The dynamic of crop-livestock systems in the Mediterranean and future prospective at local level: A comparative analysis for South and North Mediterranean systems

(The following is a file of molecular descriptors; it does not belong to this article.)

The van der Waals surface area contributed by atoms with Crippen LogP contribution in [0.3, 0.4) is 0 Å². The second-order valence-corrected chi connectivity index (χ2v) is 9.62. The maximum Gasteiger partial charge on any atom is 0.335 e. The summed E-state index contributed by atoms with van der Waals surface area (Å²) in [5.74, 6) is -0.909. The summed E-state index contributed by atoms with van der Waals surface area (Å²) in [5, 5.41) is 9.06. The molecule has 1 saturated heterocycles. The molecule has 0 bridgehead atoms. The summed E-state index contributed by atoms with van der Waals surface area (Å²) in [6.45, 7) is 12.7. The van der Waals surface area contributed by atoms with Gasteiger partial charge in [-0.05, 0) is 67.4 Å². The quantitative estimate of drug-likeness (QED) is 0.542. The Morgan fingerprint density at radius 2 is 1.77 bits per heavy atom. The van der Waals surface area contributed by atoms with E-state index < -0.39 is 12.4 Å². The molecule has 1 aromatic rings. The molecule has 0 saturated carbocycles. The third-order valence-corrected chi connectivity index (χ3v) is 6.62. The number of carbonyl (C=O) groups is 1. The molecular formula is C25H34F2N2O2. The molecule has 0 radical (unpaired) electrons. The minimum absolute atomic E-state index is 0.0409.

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Mediterranean livestock farming systems have evolved to adapt to current and future pressures, including strong demographic growth and urbanization in the coastal zone, greater competition for land and water, and a big shift in the hinterland where farming activities are hardly maintained. We aim to explore future pathways for integrated crop-livestock systems in South and North Mediterranean countries to identify potential sustainable increases in efficiency and adaptability of resource utilization. The research was conducted in three countries, Egypt, France and Morocco, through case studies in a gradient of socio-ecological contexts, from favorable (plains and irrigated lands) to harsher ones (mountains, rain-fed areas). We mobilized farm surveys and monitoring, open-ended interviews, databases and previous studies. Based on a transversal analysis at the local level, we identified two main trends and five archetypical systems: (1) a centrifugal trend of specialization, towards cash crops or dairy herds in favorable areas, and pastoral system for meat production in harsher environments, and (2) a centripetal trend of diversification based on mixed crop-livestock systems in irrigation areas and agro-pastoral livestock-crop systems in intermediate rain-fed areas. The analysis showed an overwhelming antagonism between social vulnerability and ecological efficiency. Crop and livestock integration reduced the risk of biodiversity loss and low environmental efficiency observed in specialized systems, but mixed systems were more socially vulnerable. Those results call for dedicated rural development policies that favor the diversification as a lever of sustainable development but taking into account the land fragmentation and developing higher value added products chains. Taking advantage of spatial mobility abilities of livestock farming at the regional level, promoting collective actions must be encouraged to allow a wider range of livestock farmers in the hinterlands to live from their activities.